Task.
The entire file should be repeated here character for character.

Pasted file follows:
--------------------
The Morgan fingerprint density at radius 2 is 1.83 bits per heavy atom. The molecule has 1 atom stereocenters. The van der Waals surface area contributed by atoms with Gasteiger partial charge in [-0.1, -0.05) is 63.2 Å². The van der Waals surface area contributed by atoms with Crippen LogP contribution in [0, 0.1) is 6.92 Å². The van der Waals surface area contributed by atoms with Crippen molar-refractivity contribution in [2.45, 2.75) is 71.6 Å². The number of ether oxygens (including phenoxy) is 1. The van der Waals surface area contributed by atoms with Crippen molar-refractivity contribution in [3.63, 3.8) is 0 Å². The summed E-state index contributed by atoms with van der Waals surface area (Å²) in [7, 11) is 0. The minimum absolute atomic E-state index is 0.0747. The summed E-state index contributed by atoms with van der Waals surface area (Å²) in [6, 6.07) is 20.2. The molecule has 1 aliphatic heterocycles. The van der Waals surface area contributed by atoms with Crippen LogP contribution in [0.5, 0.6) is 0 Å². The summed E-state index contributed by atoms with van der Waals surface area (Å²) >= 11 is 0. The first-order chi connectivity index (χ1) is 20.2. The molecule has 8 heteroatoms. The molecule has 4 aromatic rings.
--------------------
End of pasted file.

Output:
The Morgan fingerprint density at radius 2 is 1.83 bits per heavy atom. The molecule has 1 atom stereocenters. The van der Waals surface area contributed by atoms with Gasteiger partial charge in [-0.1, -0.05) is 63.2 Å². The van der Waals surface area contributed by atoms with Crippen LogP contribution in [0, 0.1) is 6.92 Å². The van der Waals surface area contributed by atoms with Crippen molar-refractivity contribution in [2.45, 2.75) is 71.6 Å². The number of ether oxygens (including phenoxy) is 1. The van der Waals surface area contributed by atoms with Crippen molar-refractivity contribution in [3.63, 3.8) is 0 Å². The summed E-state index contributed by atoms with van der Waals surface area (Å²) in [7, 11) is 0. The minimum absolute atomic E-state index is 0.0747. The summed E-state index contributed by atoms with van der Waals surface area (Å²) in [6, 6.07) is 20.2. The molecule has 1 aliphatic heterocycles. The van der Waals surface area contributed by atoms with Crippen LogP contribution in [0.5, 0.6) is 0 Å². The summed E-state index contributed by atoms with van der Waals surface area (Å²) >= 11 is 0. The first-order chi connectivity index (χ1) is 20.2. The molecule has 8 heteroatoms. The molecule has 4 aromatic rings.